Image Credit - Pinterest“Characteristics of the wabi-sabi aesthetic include asymmetry, roughness, simplicity, economy, austerity, modesty, intimacy, and appreciation of the ingenuous integrity of natural objects and processes”. — WIKIPEDIA
“Wabi-sabi” is a Japanese term that has been around since the 15th century, which essentially means finding beauty in imperfection. It came about as a reaction to the dominant trends of the time, which relied heavily on over-ornamentation, lavishness, and the use of rare materials. There is an assuring calm that comes in living the Japanese wabi-sabi ethos - it involves grounding oneself by forming a deep connection to the earth and enjoying the simple pleasures of life. This translates to interior design through the materials we discover around us; furniture built from bare knotted timber, floors of rustic stone, pitted concrete walls and surfaces, woven rugs, and intriguing hand-made textiles. A lived-in look is nurtured rather than show-home chic, and a reassuring sense of peace and tranquility through simplicity. Of course, abstract ideas such as wabi-sabi aren’t always the easiest to apply. If you’re not ready to go all-in philosophically, here are a few basic tips and tricks that will help give your home the cosy, feel-good vibes we all crave.
GET BACK TO BASICS
Image Credit (left to right) - Kooku Design, Yellow Trace
With wabi-sabi, simplicity is key. Keep possessions to a minimum by inviting only things that bring nostalgia, harmony, efficiency, or a combination of all of these into the home. Build the room around the furniture - wabi-sabi interiors favour paired down layouts where the functional items are the focal point and remember to leave plenty of negative space.
Once you have your design elements in place, it’s crucial to think about how you’ll go about putting all of the pieces together. You’ll want to allow your sourced pieces space to shine whenever possible, to bring an element of nature into the room. When you’re ready to consider accessories, pay special attention to items that also have a functional purpose. Decorative bowls and trays are always a solid accent, A handwoven Persian over-dyed rug is a subtle statement piece, and houseplants add a hint of freshness to the space. If your thumb is less than green, instead incorporate a few succulents to bring you all of the benefits of natural plants without the maintenance.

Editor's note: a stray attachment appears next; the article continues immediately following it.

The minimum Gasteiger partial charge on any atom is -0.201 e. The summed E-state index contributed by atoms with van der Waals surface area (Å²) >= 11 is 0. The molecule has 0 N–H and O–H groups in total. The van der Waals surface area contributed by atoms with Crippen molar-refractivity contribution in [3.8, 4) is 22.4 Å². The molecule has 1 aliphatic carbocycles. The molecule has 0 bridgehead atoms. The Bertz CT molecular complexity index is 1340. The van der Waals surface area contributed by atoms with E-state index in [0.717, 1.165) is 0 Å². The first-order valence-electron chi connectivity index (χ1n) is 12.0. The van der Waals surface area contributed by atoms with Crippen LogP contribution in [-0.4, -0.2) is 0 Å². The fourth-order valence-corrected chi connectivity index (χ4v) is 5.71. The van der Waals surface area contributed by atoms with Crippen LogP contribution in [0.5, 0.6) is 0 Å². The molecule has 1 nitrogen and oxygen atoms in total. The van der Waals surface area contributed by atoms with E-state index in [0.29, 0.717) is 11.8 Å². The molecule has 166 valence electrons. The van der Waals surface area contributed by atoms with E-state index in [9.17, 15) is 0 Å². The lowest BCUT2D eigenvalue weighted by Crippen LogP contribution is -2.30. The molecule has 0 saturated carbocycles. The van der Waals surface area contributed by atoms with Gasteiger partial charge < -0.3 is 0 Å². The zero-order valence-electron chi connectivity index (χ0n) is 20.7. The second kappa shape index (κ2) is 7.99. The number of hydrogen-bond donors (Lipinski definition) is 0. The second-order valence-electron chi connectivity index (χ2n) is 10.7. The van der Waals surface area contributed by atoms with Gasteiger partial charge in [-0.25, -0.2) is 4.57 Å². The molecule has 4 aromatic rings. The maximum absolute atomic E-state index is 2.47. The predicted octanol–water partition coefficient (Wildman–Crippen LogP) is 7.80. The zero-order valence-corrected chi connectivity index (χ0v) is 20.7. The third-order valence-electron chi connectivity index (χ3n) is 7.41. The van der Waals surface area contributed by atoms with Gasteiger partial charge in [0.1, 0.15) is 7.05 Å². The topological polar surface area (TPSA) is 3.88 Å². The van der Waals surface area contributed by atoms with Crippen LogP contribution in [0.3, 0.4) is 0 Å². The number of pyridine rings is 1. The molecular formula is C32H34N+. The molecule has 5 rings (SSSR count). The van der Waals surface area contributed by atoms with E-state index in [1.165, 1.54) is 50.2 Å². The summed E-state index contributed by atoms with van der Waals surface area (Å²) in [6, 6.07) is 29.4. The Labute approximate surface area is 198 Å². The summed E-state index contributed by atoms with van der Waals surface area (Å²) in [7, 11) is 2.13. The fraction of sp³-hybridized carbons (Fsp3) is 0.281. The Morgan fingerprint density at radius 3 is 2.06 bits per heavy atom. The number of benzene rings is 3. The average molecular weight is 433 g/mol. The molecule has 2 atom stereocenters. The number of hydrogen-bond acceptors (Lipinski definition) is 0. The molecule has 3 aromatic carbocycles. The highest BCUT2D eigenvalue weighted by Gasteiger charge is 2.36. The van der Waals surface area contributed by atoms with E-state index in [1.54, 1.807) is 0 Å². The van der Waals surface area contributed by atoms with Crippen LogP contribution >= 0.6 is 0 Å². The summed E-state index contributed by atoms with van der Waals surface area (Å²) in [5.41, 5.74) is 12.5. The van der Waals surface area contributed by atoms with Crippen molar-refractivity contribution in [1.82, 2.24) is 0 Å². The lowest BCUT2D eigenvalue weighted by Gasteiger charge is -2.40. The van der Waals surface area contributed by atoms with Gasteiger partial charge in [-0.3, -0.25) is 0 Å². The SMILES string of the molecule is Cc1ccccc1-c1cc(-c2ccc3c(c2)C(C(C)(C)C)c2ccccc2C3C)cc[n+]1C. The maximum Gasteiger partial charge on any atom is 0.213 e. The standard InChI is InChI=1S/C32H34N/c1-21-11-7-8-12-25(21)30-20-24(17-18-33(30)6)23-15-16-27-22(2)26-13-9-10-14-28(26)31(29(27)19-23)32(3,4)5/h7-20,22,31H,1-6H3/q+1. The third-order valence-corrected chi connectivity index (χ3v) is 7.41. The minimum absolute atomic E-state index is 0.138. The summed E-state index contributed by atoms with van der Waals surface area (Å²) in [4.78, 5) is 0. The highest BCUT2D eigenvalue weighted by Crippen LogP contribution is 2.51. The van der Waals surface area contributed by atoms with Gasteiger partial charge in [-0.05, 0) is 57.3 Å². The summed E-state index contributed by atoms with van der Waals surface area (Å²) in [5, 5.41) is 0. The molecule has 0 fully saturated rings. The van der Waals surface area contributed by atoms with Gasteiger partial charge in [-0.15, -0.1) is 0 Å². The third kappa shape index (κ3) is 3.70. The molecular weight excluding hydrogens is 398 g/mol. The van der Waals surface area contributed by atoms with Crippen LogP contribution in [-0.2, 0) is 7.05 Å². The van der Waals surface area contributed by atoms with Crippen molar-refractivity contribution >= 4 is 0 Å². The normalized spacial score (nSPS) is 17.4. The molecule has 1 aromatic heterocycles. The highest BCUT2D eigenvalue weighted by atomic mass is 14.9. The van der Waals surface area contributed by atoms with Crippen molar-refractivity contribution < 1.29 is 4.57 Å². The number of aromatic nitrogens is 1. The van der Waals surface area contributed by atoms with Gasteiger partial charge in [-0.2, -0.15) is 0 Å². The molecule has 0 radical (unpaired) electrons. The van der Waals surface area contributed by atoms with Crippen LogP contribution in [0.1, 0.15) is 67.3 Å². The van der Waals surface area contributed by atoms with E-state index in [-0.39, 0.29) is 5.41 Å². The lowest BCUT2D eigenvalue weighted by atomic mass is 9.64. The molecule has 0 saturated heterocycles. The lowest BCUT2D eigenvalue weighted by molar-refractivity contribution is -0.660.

BRING THE OUTDOORS IN
Image Credit (left to right) - Japana Home, Pinterest
What is more perfectly imperfect than all things nature? Earthy hues and organic materials are key to getting this look on lock, due to the universally good vibes they bring. A large part of wabi-sabi is about connecting to the earth, this interior design trend relies on living and working with raw, honest, natural materials, and the beauty that can be found in imperfection.
Raw textures and forms reflect a passage of age and time, in keeping with the core of the wabi-sabi philosophy. Look for soft greens, blues, taupes and greys to create a sense of calm and serenity. Combine bamboo, rattan, and other wood textures to help align the space with nature, bringing a taste of the outside in. The key is not to overdo it and let things fall as naturally and loosely as possible - again, no fuss! No perfection!
ARTISANAL & HOMEMADE
Image Credit (left to right) - Pinterest
Wabi-sabi is all about embracing and celebrating authenticity wherever it can be found, and there’s nothing more authentic than homemade decor and artisanal accents. In this sense, the wabi-sabi philosophy promotes freedom in design, so don’t be afraid to mix and match. Therefore, you shouldn’t settle for a piece just because it matches your prevailing style: Decor choices should come from the heart, they should be a reflection of something you love with the purpose of bringing you joy. Art you made yourself, or ceramics from a local market are all homespun elements that’ll enhance the warm, authentic feeling of your space. Why not elevate your home’s feel with the addition of an upcycled traditional Persian rug? Our over-dyed rug collection merges seamlessly with the wabi-sabi design aesthetic - Overdyed rugs also known as distressed rugs came into fashion a few years ago for their softer colours and design, making them smoothly adaptable to any space. Below we have selected just a few of our favourites.
Our last tip is the most important one. In keeping with the idea of embracing imperfection, wabi-sabi preaches a sustainable approach to home decor, deliberately working to find the beauty in existing flaws. Usually, when we discuss adding finishing touches to your interior design, we talk about how to give it a professionally-designed edge. However, in this case, we are looking for the opposite. When a piece naturally reaches the end of its life cycle, flex your creativity to ensure they remain useful in the home, leaving a rough edge to your completed design. Be it an aged leather sofa or distressed floorboards, mold them into your aesthetic instead of finding newer replacements. Your unmade bed? Here’s permission to call it “artfully mussed.” Though, Keep in mind that there is a difference between embracing the essence of wabi-sabi and losing your design to day-to-day clutter.
What do you think of wabi-sabi design? Is it something that you’d consider trying out in your own interiors? Share your opinions with us.